She and her husband, Christian Powell, conducted the anti-stigma training session over two weekends. Christian Powell said that about 50% of people who attend do so because they are already in the field and want to expand their own education or certification; the other 50% are perhaps referred by intensive outpatient programs or therapists.

He told the attendees that language impacts the world in both ways. Following decades of epidemics, like crack cocaine, and false promises perpetuated by the War on Drugs and a “just say no” mentality, the zeitgeist has been altered the past 20 years due to substance abuse disorders becoming more prevalent.

Even amid the opioid epidemic, a feeling of optimism exists.

Christian Powell called it “almost a self-evident truth” that when grassroots organizations, such as FAN or Unite to Face Addiction, are audible, people will feel more empowered to fight back. That’s why he and Kaitlin, who are both five years into their own recoveries, are in this battle.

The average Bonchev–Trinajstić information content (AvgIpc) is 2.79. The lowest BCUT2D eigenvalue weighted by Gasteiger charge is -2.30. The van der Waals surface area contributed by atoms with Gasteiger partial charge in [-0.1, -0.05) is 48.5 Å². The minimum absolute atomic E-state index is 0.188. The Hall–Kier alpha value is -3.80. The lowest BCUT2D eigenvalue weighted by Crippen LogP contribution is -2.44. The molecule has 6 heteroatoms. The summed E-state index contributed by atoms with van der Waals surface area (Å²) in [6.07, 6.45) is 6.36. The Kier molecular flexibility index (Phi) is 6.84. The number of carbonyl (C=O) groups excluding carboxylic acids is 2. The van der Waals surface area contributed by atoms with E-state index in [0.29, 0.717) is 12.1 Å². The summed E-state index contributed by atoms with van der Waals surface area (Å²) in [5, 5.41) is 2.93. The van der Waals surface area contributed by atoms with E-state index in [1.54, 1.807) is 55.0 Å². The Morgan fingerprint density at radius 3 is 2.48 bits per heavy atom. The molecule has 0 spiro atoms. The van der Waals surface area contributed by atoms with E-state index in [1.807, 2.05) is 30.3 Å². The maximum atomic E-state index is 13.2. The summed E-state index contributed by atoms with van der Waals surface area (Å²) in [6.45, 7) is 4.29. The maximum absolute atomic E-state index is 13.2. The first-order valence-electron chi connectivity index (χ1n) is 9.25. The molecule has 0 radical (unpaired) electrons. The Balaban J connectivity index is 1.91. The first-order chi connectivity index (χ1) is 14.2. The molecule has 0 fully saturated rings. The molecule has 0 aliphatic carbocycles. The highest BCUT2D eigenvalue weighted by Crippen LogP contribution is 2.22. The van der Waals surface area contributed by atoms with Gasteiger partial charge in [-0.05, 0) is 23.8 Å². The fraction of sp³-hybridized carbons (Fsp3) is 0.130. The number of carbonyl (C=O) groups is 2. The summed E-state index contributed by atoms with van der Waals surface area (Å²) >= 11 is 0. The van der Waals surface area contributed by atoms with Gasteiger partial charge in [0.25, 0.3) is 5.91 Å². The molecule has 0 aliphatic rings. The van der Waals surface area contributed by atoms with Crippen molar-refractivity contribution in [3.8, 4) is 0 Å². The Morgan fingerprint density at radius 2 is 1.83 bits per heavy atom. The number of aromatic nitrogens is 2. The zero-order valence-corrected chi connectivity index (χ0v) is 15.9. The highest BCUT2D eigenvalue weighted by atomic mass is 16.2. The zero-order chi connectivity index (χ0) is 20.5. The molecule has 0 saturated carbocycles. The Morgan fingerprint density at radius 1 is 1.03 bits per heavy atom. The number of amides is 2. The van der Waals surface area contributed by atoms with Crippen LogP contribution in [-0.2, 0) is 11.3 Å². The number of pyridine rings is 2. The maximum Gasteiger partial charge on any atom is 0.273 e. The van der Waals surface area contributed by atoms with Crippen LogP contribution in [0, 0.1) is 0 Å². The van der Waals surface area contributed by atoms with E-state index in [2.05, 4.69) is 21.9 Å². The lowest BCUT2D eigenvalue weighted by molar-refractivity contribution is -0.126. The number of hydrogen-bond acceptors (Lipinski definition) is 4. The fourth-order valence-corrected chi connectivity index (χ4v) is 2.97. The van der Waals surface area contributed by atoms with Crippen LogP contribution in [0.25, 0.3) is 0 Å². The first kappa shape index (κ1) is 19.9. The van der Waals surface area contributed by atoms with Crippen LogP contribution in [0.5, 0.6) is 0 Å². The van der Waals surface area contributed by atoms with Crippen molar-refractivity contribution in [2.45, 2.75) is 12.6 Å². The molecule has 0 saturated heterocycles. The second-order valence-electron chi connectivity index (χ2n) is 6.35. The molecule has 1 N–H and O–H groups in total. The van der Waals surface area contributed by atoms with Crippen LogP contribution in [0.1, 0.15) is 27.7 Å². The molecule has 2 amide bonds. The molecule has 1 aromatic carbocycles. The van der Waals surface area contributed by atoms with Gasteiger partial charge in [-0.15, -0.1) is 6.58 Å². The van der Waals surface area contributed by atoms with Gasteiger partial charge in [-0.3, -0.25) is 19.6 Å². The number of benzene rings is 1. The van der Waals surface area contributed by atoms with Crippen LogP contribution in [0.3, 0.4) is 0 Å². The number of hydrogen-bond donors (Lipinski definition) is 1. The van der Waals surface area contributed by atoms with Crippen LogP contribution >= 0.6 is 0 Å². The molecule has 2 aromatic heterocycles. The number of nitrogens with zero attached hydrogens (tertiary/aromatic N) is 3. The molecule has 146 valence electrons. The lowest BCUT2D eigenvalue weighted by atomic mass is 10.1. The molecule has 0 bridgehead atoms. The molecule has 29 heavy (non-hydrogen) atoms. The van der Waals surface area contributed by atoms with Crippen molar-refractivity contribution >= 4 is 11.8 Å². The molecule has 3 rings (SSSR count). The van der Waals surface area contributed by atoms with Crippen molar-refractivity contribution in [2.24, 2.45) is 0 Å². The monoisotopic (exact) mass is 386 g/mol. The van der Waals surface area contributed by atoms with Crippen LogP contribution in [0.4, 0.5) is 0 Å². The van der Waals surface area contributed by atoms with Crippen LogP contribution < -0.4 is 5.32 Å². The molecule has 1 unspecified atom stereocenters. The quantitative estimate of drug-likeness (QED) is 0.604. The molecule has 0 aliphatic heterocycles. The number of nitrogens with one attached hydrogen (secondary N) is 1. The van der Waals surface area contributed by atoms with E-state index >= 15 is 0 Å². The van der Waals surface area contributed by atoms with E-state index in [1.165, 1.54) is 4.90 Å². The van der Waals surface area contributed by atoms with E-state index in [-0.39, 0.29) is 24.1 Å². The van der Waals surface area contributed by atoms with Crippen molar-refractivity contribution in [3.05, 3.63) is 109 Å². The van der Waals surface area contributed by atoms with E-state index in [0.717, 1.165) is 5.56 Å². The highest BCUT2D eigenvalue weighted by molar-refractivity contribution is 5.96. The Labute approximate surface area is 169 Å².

“We like to think of ourselves as recovery coaches to recovery coaches, so we’re trying to mentor the next generation of individuals who jump into this field — not only to equip them with knowledge and ethics, but even furthermore just being there as a support system for them,” Christian said.

Kaitlin said court systems, hospitals and even some corporations are “more conscious” in terms of the impact of language, explaining conditions with “less harshness” and more empathy.

It’s not always about entering the peer recovery field and saving others “by the power of testimony,” Christian acknowledged. More so, it’s about creating boundaries and sustaining the impact for the long run.


‘All we want to do is fix it’
David Clayton, FAN regional director and outreach coordinator, has been in recovery for about 6 1/2 years. He recalled a time when people he knew avoided talking to him because of his addiction.